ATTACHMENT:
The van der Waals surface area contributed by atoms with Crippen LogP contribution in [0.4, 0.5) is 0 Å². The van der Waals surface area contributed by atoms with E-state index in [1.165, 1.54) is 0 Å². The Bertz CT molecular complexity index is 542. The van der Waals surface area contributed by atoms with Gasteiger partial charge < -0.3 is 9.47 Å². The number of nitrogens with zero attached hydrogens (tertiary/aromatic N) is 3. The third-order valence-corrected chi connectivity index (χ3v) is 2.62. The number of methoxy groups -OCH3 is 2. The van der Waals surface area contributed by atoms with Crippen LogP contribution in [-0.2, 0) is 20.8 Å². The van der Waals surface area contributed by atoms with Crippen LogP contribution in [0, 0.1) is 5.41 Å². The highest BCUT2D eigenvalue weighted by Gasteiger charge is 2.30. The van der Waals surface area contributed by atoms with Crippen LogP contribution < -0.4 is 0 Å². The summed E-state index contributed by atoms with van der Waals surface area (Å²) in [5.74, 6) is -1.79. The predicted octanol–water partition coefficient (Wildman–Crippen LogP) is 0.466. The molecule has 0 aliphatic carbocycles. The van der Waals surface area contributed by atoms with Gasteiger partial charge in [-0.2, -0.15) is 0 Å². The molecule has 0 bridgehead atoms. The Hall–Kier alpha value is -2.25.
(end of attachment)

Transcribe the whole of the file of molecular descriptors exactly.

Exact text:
The van der Waals surface area contributed by atoms with Crippen LogP contribution in [0.4, 0.5) is 0 Å². The van der Waals surface area contributed by atoms with E-state index in [1.165, 1.54) is 0 Å². The Bertz CT molecular complexity index is 542. The van der Waals surface area contributed by atoms with Gasteiger partial charge < -0.3 is 9.47 Å². The number of nitrogens with zero attached hydrogens (tertiary/aromatic N) is 3. The third-order valence-corrected chi connectivity index (χ3v) is 2.62. The number of methoxy groups -OCH3 is 2. The van der Waals surface area contributed by atoms with Crippen LogP contribution in [-0.2, 0) is 20.8 Å². The van der Waals surface area contributed by atoms with Crippen LogP contribution in [0, 0.1) is 5.41 Å². The highest BCUT2D eigenvalue weighted by Gasteiger charge is 2.30. The van der Waals surface area contributed by atoms with Crippen LogP contribution < -0.4 is 0 Å². The summed E-state index contributed by atoms with van der Waals surface area (Å²) in [5.74, 6) is -1.79. The predicted octanol–water partition coefficient (Wildman–Crippen LogP) is 0.466. The molecule has 0 aliphatic carbocycles. The van der Waals surface area contributed by atoms with Gasteiger partial charge in [-0.2, -0.15) is 0 Å². The molecule has 0 bridgehead atoms. The Hall–Kier alpha value is -2.25.